Yes, You Need a PR Firm for Your Business – Here’s Why

On occasion, I write feature articles for a popular lifestyle blog. Busy as I am running an agency, I find value in writing these features because it puts me back in the position of the reporter and reminds me of the toils of those in “the media.” Inevitably, I’m affirmed regarding the value that the PR services my company provides offers our clients.

Here’s a primo example. On a recent quest to write a product-focused trend story, I reached out to six industry professionals whose names were provided to me by the media outlet for which I was writing. These business people were suggested as sources for my story in large part because their target customers are readers of this particular media outlet. I sent each contact an email in which I asked one succinct question and stated a clear deadline. Of the six I contacted, I heard back from one. After sending a follow-up reminder just before deadline, I got only one more response. Four others missed out on being part of the story–a story that reached their target audiences beautifully and would have provided generous mentions and links back to websites. Their silence made my job as the writer so much more difficult.


A good PR firm can alleviate moments like I just described. Even if you can’t retain a firm for ongoing representation, you should have a relationship with a trusted PR provider so that you can turn to them when you need them. Here’s why.

–A good PR firm will help you build positive media relationships. With the right representation, you/your company will be known as a trusted resource by members of the press–even if you have to decline to participate in a story. How will a PR firm do this? By responding promptly. By responding thoroughly. By being honest and true to company message without betraying business confidences. By respecting the reporter’s time and understanding the nature of her media outlet and its readership. By being flat-out nice and pleasant to work with.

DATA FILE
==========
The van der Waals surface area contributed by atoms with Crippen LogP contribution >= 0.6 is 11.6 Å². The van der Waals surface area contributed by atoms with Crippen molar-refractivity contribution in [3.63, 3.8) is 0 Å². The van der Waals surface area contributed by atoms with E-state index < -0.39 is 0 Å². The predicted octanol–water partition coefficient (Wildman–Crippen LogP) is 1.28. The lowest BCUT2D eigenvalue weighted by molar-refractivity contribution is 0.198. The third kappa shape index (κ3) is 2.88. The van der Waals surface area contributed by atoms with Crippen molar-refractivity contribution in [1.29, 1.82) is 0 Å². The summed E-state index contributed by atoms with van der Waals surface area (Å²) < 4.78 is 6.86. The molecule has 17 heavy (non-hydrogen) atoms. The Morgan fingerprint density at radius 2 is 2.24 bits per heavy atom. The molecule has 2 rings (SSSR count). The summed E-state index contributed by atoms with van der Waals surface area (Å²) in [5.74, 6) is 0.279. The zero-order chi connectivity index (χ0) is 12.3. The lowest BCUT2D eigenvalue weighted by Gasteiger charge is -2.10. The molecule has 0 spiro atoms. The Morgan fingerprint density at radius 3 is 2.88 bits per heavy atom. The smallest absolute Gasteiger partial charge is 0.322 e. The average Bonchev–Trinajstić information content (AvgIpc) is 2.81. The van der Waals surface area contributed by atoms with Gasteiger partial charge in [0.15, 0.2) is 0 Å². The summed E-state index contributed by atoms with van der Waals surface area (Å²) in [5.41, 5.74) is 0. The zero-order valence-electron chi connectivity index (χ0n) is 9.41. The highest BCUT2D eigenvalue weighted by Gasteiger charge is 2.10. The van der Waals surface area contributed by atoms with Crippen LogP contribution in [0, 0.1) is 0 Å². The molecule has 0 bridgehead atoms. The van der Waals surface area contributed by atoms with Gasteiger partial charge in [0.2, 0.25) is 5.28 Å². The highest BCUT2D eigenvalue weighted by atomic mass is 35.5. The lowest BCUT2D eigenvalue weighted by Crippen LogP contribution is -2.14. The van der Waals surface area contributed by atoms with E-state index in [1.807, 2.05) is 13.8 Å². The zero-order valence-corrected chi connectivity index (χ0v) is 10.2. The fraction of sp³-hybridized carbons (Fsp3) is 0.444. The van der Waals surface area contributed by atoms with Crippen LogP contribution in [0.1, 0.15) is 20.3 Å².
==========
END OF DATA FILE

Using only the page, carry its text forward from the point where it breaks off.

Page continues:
–A good PR firm will help you define your brand voice and core messages. Public relations/media relations doesn’t exist in a silo; it must work synergistically with marketing and paid advertising and act as an extension of all other communications. Now more than ever because of social media, your company is ‘out there,’ and quality, expert level PR representation will guide the voice that you create and present to the world–ensuring you speak with consistency, authenticity, and relevance.

A good PR firm will help you listen, not just speak. The world of media–from traditional publications and broadcast outlets to web-based media and blogs–is teeming with insights that can be of benefit to your business, and your PR firm must know its media outlets and contacts extremely well. At this professional level of “knowing,” your PR firm will be able to provide insights that serve as market research and that spark ideas for your business. It’s the firm’s job to be apprised about relevant topics, editorial calendars, even social media banter and conversations–so that they can ensure not only that you have a voice in the mix but that you have a listening ear in the mix, as well.

A good PR firm will be proactive and present opportunities to you. Experienced PR experts know how to watch editorial calendars and zone in on current events in order to create meaningful tie-ins for your business. Even highly attuned business leaders who are good at spotting potential coverage opportunities may not have the bandwidth to take action in those moments. That’s why they need the support that PR professionals can provide.

A good PR firm will integrate social media into its strategies and tactics. While the topic of “is social media a function of PR or marketing?” deserves its own blog post, I’ll convey my stance by stating that any PR firm worth its salt will have an impressively firm grip on the use of social media in context with an overall PR program. If the ultimate goal of PR is to “relate to the public,” there’s just no denying that social media must be in the mix in a significant way. I feel so strongly about this that i tell my clients I don’t want to manage their PR programs unless I can also manage their social media. In my estimation, the two are that closely intertwined.

Want to talk through any of the above points specifically for your brand? Please, drop me a line anytime to start the discussion.

Thanks for reading!

Irene thanks you for reading